Devlog 14 Initializing Uart
December 6, 2022
I’ve finally made it to the I/O part. I want to do this before the interpreter, just to be sure I can actually communicate with the Longan Nano MCU.
The Longan Nano MCU contains a few
USARTs. In my case I want to use
USART0 but i’ll use it in its simplest form which only requires wiring the usual
RX/TX GPIO data pins. The default configuration will be asynchronous full-duplex with 8 data bits, no parity, 1 stop bit, no flow control, at 115200 bauds.
First, we’ll need to configure the UART and setup the GPIO pins before we can actually use it. This is an initialization task where we set some bits at different memory addresses.
Before we start setting bits like a cowboy, let’s have a quick look at what exactly is stored in memory:
(gdb) x/1tw 0x40021000+0x18 0x40021018: 00000000000000000000000000000000
I used the command
x to examine the contents of a memory address. I specified the parameters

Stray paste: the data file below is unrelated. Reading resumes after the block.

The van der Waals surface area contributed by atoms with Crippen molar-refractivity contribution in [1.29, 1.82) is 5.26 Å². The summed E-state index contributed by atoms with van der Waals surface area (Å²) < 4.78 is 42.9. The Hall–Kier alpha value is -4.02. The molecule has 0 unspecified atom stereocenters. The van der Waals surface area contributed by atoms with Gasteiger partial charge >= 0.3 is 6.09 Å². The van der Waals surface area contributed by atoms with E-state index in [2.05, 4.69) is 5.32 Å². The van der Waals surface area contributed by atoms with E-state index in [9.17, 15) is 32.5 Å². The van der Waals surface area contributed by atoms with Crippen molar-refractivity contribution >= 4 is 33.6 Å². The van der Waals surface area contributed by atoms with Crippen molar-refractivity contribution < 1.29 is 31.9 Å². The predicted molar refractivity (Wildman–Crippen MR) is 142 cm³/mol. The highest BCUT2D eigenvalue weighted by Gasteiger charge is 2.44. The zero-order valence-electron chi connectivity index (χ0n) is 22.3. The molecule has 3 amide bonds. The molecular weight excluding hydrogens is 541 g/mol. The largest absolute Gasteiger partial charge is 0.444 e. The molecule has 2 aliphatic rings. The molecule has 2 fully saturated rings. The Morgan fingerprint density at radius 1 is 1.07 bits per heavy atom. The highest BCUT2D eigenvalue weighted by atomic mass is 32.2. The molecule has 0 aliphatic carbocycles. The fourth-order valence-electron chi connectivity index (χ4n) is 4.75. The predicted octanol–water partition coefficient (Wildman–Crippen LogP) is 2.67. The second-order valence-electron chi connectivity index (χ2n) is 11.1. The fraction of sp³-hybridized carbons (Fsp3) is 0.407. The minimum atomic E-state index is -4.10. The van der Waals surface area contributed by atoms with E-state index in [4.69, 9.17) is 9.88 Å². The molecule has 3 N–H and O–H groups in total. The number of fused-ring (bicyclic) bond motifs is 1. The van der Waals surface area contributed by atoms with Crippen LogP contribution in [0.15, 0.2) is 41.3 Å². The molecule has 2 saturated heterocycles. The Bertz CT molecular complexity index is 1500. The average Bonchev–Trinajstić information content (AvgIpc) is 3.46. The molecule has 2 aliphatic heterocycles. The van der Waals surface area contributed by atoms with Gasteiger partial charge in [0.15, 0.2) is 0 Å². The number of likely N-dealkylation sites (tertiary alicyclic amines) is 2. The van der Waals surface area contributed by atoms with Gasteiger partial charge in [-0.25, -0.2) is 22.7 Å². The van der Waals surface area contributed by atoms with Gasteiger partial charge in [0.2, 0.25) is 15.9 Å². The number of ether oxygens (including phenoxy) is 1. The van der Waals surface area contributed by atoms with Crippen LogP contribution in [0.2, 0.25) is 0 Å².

1tw to display
word (4 bytes) in binary (
t). That address is
0x40021000, which is the RCU base address (Reset and Clock Unit) plus the offset
0x18, which is the APB2 enable register. That register lets us enable things such as ADC, SPI, and of course,
Notice it’s all set to 0. It might not always be, so first let’s load that memory address into a temporary:
# Initialize the UART uart_init: li t0, 0x40021000 # load base address of the RCU lw t1, 0x18(t0) # load value from the APB2 enable register (RCU_APB2EN)
Then we can enable the RCU clocks for the
USART, GPIO and add it to the existing value (and store it back in memory):
# enable the RCU clocks li t2, (1 << 14) | (1 << 2) # set USART0EN (bit 14), PAEN (bit 2) or t1, t1, t2 # add the enabled bits to the existing RCU_APB2EN value sw t1, 0x18(t0) # store value in RCU_APB2EN register at offset 0x18 gpio_init:
Let’s recompile using
make -B, reload this in GDB, and add a breakpoint on
(gdb) load </snip> (gdb) break gpio_init Breakpoint 3 at 0x80000d8: file fiveforths.s, line 207. (gdb) c Continuing. </snip> (gdb) x/1tw 0x40021000+0x18 0x40021018: 00000000000000000100000000000100
In the next session, I’ll focus on setting the baud rate by performing some clock division, and then maybe move to configuring the GPIO.